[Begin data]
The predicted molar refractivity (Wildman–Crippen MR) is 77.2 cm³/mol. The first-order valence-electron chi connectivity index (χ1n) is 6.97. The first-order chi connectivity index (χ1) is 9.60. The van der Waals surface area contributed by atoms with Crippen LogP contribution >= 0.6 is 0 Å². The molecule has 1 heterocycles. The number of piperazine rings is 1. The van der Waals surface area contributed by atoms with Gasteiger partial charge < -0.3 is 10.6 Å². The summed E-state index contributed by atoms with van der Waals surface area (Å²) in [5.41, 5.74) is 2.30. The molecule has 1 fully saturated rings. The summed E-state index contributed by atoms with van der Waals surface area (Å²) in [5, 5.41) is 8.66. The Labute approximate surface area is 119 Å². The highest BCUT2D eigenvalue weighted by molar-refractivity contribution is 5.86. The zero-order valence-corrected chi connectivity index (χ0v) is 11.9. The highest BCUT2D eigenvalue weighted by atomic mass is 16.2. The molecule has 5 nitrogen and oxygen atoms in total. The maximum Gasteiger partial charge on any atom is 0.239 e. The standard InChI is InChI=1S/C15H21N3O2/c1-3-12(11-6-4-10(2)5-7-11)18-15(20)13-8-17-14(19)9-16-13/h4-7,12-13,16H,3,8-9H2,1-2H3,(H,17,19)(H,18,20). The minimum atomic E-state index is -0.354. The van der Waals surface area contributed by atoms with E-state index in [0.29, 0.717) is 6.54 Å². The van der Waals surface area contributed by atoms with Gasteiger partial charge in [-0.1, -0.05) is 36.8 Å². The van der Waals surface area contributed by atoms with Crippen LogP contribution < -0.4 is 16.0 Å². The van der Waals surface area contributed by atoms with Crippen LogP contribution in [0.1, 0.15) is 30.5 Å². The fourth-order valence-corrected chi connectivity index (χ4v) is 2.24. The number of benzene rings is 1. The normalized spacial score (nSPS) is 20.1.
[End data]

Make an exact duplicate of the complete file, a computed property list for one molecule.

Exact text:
The predicted molar refractivity (Wildman–Crippen MR) is 77.2 cm³/mol. The first-order valence-electron chi connectivity index (χ1n) is 6.97. The first-order chi connectivity index (χ1) is 9.60. The van der Waals surface area contributed by atoms with Crippen LogP contribution >= 0.6 is 0 Å². The molecule has 1 heterocycles. The number of piperazine rings is 1. The van der Waals surface area contributed by atoms with Gasteiger partial charge < -0.3 is 10.6 Å². The summed E-state index contributed by atoms with van der Waals surface area (Å²) in [5.41, 5.74) is 2.30. The molecule has 1 fully saturated rings. The summed E-state index contributed by atoms with van der Waals surface area (Å²) in [5, 5.41) is 8.66. The Labute approximate surface area is 119 Å². The highest BCUT2D eigenvalue weighted by molar-refractivity contribution is 5.86. The zero-order valence-corrected chi connectivity index (χ0v) is 11.9. The highest BCUT2D eigenvalue weighted by atomic mass is 16.2. The molecule has 5 nitrogen and oxygen atoms in total. The maximum Gasteiger partial charge on any atom is 0.239 e. The standard InChI is InChI=1S/C15H21N3O2/c1-3-12(11-6-4-10(2)5-7-11)18-15(20)13-8-17-14(19)9-16-13/h4-7,12-13,16H,3,8-9H2,1-2H3,(H,17,19)(H,18,20). The minimum atomic E-state index is -0.354. The van der Waals surface area contributed by atoms with E-state index in [0.29, 0.717) is 6.54 Å². The van der Waals surface area contributed by atoms with Gasteiger partial charge in [-0.1, -0.05) is 36.8 Å². The van der Waals surface area contributed by atoms with Crippen LogP contribution < -0.4 is 16.0 Å². The van der Waals surface area contributed by atoms with Crippen LogP contribution in [0.1, 0.15) is 30.5 Å². The fourth-order valence-corrected chi connectivity index (χ4v) is 2.24. The number of benzene rings is 1. The normalized spacial score (nSPS) is 20.1.